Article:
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More than 250 elderly people have received free treatment for cataracts, pterygium, and other eye-related conditions in Thailand as the Seventh-day Adventist Church presses ahead with efforts to improve the health of local communities.
Adventist-operated Asia-Pacific International University hosted a group of volunteer ophthalmologists from the local Red Cross Society for a five-day Mobile Eye Surgery Eye Clinic last week.
The volunteers diagnosed underprivileged elderly people in the community and performed operations that lasted from a quick five to 10 minutes to as long as an hour.
"We praise God for an opportunity to take part in this project," said Diana Riesenberger, a university spokeswoman.
The mobile clinic was set up in various spots around campus, including a multi-use room, the dining room and the church parking lot.
The program was also supported by Varangkna Tongkamsai, an ophthalmologist with the Nations Relief and Community Health Protection Society, who conducted the eye operations.
The Seventh-day Adventist Church has organized free community health services for years, with blood-pressure screenings and dental care being among the more popular initiatives. But the medical services have expanded significantly, especially in the past year, as church members step up efforts to reach out to their communities. Notably, nearly 3,000 people received $5.2 million worth of free treatment during a three-day event in Oakland and San Francisco in April 2014. The organizers of that project are currently signing up 1,200 to 1,500 volunteers to provide free medical care to 5,000 to 6,000 people in San Antonio, Texas, over three days in April 2015. The mayor of San Antonio has donated the use of the AlamoDome stadium for the event.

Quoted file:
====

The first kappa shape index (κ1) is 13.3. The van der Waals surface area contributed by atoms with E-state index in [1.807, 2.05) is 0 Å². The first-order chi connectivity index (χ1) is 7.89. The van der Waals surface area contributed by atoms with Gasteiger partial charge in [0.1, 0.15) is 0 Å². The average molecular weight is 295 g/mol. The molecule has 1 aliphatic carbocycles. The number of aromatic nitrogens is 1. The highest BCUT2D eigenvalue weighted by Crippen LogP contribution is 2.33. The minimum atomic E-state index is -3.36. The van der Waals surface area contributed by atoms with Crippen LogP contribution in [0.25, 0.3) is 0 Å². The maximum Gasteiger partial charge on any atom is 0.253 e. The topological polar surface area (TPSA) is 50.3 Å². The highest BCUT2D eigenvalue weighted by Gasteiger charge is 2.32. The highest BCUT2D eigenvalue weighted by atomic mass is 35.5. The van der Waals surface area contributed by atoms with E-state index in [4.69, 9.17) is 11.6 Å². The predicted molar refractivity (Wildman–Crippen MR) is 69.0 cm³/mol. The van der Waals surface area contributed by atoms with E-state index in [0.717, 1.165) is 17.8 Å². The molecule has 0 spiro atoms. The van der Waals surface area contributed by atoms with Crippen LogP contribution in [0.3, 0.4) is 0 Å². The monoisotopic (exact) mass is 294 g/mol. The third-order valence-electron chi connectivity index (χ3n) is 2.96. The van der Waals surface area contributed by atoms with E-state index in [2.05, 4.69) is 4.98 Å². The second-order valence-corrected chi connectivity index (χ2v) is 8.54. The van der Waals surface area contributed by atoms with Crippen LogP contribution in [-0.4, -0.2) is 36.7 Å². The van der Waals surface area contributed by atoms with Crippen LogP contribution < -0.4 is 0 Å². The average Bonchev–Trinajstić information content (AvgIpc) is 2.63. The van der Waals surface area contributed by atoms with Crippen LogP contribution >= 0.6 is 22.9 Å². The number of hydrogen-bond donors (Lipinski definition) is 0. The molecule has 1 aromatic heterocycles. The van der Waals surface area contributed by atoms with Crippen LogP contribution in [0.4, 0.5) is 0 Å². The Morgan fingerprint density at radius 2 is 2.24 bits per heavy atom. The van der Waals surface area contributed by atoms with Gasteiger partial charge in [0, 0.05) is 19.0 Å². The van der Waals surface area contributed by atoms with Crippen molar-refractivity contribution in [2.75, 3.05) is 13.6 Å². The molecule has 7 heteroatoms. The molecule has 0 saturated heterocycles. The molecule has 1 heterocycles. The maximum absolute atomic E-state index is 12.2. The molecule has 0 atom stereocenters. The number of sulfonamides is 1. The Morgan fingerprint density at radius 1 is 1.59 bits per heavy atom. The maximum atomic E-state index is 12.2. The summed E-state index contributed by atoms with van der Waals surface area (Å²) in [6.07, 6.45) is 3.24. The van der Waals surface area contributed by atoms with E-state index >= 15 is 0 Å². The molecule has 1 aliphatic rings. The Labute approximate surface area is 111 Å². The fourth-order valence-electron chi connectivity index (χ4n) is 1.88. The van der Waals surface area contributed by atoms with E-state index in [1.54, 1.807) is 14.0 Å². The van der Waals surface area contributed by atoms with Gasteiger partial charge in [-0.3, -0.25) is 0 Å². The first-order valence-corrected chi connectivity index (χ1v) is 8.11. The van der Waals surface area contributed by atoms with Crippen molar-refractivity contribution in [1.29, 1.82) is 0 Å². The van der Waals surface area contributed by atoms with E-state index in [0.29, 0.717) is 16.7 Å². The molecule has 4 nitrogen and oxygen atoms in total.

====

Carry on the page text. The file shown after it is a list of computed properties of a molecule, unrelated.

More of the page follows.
In Thailand, government officials were also grateful for the free eye clinic. Wichian Puttiwinyu, the governor of the Saraburi province, where Asia-Pacific International University is located, spoke at a ceremony that opened the clinic on Feb. 2.
Two days later, university president Loren Agrey gave a tour of the clinic to Phan Wannamethee, secretary-general of the Thai Red Cross Society and a representative of Princess Maha Chakri Sirindhorn, executive vice president of the Thai Red Cross Society.
The Princess Sirindhorn Mobile Eye Surgery Clinic was established in 1995 to commemorate the princess’ 40th Birthday. The project has advanced to be a surgical mobile unit to provide free eye treatment for people with cataracts, glaucoma and disease of the eyelids. More than 158,000 people have been treated, including 40,000 who received operations.